Cursive is an interesting surprise from Google – a handwriting and notes app developed directly by the tech giant that’s meant to complement HP’s new X2 11 Chromebook. It’s launching first on this new device and then later this year as a progressive web application (PWA) on other Chromebooks. At first blush, it looks very much like a competitor to Microsoft’s OneNote, and it lets you write and organize notes into “notebooks”. It’s not the first app of its kind, but it is the first web app of its kind to utilize low-latency pen input for high productivity.
When launching Cursive, users will be presented with what you see below – give or take an illustrated hand holding a fake pen – a ‘New note’ button at the top of the app followed by a row of user-created ‘notebooks’ which feature a hand-picked cover, title, and paper type. As with Google Keep, one can choose between lined, blank, or dot graph paper (for all of my bullet journal enthusiasts!).
Just below that, all of your notes will appear, sorted, of course, by those that are most recent. Just tapping on a note will launch it so you can begin making modifications using the app’s slew of annotation tools that occupy the top row. A pen, a highlighter, a marker, color selection, an eraser, and more – all at your
finger pen tips. There’s also an image insertion tool, redo and undo buttons, and a selection tool. Most importantly, a search function exists on the home screen so you can quickly locate notes – yep, it allows you to search for handwritten notes. That in and of itself is incredibly cool. Keep can do this too, with varying success.
The real selling point for Cursive, though, is its ability to utilize Google’s own handwriting recognition superpowers that already exist in Chrome OS and Android. Scribbling through a batch of text will erase it, circling things allows you to reposition them, and drawing a line creates a sort of page break and gives you more space to write without manually scrolling. Couple all of this with automatic cloud backup, and it’s easy to see why Cursive is compelling and is truly the missing link when it comes to data entry for personal and enterprise usage.
It’s rare to see Google create a whole new application just for one use-case, but it’s clear that the company has built this for the future of devices that use modern USI stylus input. It seems to believe that HP has a compelling enough product with the new X2 11 to warrant debuting Cursive on it, and that’s exciting to me as a productivity nut. My only hope is that the many Chrome OS developer flags built around palm suppression and handwriting will help the operating system come to resemble something as clean and usable as an iPad and an Apple Pencil.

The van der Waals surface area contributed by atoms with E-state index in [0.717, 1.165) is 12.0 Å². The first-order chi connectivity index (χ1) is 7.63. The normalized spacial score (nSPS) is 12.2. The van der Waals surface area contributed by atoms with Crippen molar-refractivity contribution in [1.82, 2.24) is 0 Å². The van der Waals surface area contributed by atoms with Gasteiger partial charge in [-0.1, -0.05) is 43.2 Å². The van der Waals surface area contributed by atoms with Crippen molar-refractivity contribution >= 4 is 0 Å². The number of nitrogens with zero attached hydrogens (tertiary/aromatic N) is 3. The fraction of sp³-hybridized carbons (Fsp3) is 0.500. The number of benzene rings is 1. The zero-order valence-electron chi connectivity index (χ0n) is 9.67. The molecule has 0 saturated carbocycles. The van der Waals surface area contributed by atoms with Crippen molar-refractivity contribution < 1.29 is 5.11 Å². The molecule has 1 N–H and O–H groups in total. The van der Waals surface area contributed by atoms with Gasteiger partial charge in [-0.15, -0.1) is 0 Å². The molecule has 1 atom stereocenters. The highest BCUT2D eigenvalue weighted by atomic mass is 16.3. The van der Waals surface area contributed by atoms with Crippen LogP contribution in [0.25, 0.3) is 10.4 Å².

The only missed opportunity, as pointed out by our friend John Sowash, who I’m inclined to agree with on this, is that Google didn’t integrate Cursive into Keep, or use this as an opportunity to completely revamp the older notetaking service to include notebooks and improved handwriting tools. Keep is already capable of so much, but it certainly has its limitations. Cursive even uses the same tool icons as Keep, so maybe one day they will combine their efforts, but this PWA is clearly aiming to provide a fresh and focused notetaking experience for Chromebook users.
I can’t wait to get my hands on it and to try it. I tried looking for a PWA URL to access it directly, but it’s being shipped preinstalled on the X2 11 Chromebook, so Google seems to have found a way to hide it for now. Are you a notetaker, or are you a manual entry type of person? Depending on your style, you may prefer Keep or Google Docs over Cursive when it fully launches, but I am certainly looking for a new journaling app to keep all of my thoughts in by hand!